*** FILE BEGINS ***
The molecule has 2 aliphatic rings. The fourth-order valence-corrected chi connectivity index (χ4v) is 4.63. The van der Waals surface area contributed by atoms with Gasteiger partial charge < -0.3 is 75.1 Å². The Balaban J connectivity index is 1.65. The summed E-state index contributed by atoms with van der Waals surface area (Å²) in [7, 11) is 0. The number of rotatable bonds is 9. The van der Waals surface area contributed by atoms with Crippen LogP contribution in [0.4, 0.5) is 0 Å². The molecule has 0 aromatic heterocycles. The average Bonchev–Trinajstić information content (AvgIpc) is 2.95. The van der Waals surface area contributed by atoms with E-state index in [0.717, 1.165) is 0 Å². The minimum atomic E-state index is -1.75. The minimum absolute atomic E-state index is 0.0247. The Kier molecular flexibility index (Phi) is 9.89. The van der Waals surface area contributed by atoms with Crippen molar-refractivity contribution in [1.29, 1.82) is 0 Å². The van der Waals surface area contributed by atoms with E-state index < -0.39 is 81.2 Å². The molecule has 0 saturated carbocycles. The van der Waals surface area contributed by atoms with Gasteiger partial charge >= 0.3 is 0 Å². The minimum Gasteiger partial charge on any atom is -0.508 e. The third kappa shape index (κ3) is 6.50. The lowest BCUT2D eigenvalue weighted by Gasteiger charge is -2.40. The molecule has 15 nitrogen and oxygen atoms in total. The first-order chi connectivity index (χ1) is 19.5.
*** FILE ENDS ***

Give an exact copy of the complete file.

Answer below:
The molecule has 2 aliphatic rings. The fourth-order valence-corrected chi connectivity index (χ4v) is 4.63. The van der Waals surface area contributed by atoms with Gasteiger partial charge < -0.3 is 75.1 Å². The Balaban J connectivity index is 1.65. The summed E-state index contributed by atoms with van der Waals surface area (Å²) in [7, 11) is 0. The number of rotatable bonds is 9. The van der Waals surface area contributed by atoms with Crippen LogP contribution in [0.4, 0.5) is 0 Å². The molecule has 0 aromatic heterocycles. The average Bonchev–Trinajstić information content (AvgIpc) is 2.95. The van der Waals surface area contributed by atoms with E-state index in [0.717, 1.165) is 0 Å². The minimum atomic E-state index is -1.75. The minimum absolute atomic E-state index is 0.0247. The Kier molecular flexibility index (Phi) is 9.89. The van der Waals surface area contributed by atoms with Crippen molar-refractivity contribution in [1.29, 1.82) is 0 Å². The van der Waals surface area contributed by atoms with E-state index < -0.39 is 81.2 Å². The molecule has 0 saturated carbocycles. The van der Waals surface area contributed by atoms with Gasteiger partial charge >= 0.3 is 0 Å². The minimum Gasteiger partial charge on any atom is -0.508 e. The third kappa shape index (κ3) is 6.50. The lowest BCUT2D eigenvalue weighted by Gasteiger charge is -2.40. The molecule has 15 nitrogen and oxygen atoms in total. The first-order chi connectivity index (χ1) is 19.5.